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[68Ga]NODAGA-RGD for imaging αvβ3 integrin expression

Abstract

Purpose

A molecular target involved in the angiogenic process is the αvβ3 integrin. It has been demonstrated in preclinical as well as in clinical studies that radiolabelled RGD peptides and positron emission tomography (PET) allow noninvasive monitoring of αvβ3 expression. Here we introduce a 68Ga-labelled NOTA-conjugated RGD peptide ([68Ga]NODAGA-RGD) and compare its imaging properties with [68Ga]DOTA-RGD using small animal PET.

Methods

Synthesis of c(RGDfK(NODAGA)) was based on solid phase peptide synthesis protocols using the Fmoc strategy. The 68Ga labelling protocol was optimized concerning temperature, peptide concentration and reaction time. For in vitro characterization, partition coefficient, protein binding properties, serum stability, αvβ3 binding affinity and cell uptake were determined. To characterize the in vivo properties, biodistribution studies and microPET imaging were carried out. For both in vitro and in vivo evaluation, αvβ3-positive human melanoma M21 and αvβ3-negative M21-L cells were used.

Results

[68Ga]NODAGA-RGD can be produced within 5 min at room temperature with high radiochemical yield and purity (> 96%). In vitro evaluation showed high αvβ3 binding affinity (IC50 = 4.7 ± 1.6 nM) and receptor-specific uptake. The radiotracer was stable in phosphate-buffered saline, pH 7.4, FeCl3 solution, and human serum. Protein-bound activity after 180 min incubation was found to be 12-fold lower than for [68Ga]DOTA-RGD. Biodistribution data 60 min post-injection confirmed receptor-specific tumour accumulation. The activity concentration of [68Ga]NODAGA-RGD was lower than [68Ga]DOTA-RGD in all organs and tissues investigated, leading to an improved tumour to blood ratio ([68Ga]NODAGA-RGD: 11, [68Ga]DOTA-RGD: 4). MicroPET imaging confirmed the improved imaging properties of [68Ga]NODAGA-RGD compared to [68Ga]DOTA-RGD.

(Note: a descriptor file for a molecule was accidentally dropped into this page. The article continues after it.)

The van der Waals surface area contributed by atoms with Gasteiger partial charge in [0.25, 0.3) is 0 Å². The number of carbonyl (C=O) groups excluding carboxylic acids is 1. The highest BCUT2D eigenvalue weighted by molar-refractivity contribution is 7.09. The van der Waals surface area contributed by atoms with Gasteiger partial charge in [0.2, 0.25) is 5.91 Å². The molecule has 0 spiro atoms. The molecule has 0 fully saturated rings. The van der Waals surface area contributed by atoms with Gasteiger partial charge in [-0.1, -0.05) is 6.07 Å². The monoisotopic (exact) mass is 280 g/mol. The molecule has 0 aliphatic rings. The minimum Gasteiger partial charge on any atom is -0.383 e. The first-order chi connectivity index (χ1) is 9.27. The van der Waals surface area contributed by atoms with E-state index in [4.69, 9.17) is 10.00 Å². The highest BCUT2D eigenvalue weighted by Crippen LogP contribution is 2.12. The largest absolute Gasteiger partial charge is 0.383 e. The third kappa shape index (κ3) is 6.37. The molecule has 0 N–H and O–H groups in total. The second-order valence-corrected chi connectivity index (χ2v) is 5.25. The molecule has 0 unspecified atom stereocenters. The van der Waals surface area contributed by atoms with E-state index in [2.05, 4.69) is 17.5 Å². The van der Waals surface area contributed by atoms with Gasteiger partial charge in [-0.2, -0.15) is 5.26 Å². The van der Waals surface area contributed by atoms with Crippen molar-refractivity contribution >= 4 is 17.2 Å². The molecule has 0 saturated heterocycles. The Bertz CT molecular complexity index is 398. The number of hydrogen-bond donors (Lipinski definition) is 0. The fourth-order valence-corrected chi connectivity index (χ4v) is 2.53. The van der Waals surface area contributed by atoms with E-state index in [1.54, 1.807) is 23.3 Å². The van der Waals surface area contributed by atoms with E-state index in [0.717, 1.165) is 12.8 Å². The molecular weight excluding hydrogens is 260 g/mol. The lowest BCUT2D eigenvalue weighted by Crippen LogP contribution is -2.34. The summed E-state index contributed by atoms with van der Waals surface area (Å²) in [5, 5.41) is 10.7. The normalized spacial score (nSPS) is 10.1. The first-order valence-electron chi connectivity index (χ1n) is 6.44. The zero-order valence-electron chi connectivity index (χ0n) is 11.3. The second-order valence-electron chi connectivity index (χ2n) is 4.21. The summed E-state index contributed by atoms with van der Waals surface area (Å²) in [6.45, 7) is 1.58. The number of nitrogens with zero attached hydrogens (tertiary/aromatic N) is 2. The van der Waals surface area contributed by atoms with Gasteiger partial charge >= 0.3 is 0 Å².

Conclusion

The introduced [68Ga]NODAGA-RGD combines easy accessibility with high stability and good imaging properties making it an interesting alternative to the 18F-labelled RGD peptides currently used for imaging αvβ3 expression.

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Acknowledgement

Bettina Sarg and Sabine Hofer, Protein Micro Analysis Facility, Biocenter, Innsbruck Medical University are acknowledged for carrying out the LC-MS analysis. We thank Alexander Staaf, Department of Pharmaceutical Chemistry, University of Innsbruck for providing analytical data concerning synthesis of the chelator. David A. Cheresh, The Scripps Research Institute, La Jolla, CA is acknowledged for providing the human melanoma M21 and M21-L cells. Parts of the studies were financially supported by the BMBF-MoBiMed grant. This work was part of COST Action BM0607 “Targeted Radionuclide Therapy”.

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Correspondence to Roland Haubner.

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Knetsch, P.A., Petrik, M., Griessinger, C.M. et al. [68Ga]NODAGA-RGD for imaging αvβ3 integrin expression. Eur J Nucl Med Mol Imaging 38, 1303–1312 (2011). https://doi.org/10.1007/s00259-011-1778-0

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  • DOI: https://doi.org/10.1007/s00259-011-1778-0

Keywords

  • 68Ga
  • NODAGA
  • RGD peptides
  • αvβ3
  • Molecular imaging
  • Angiogenesis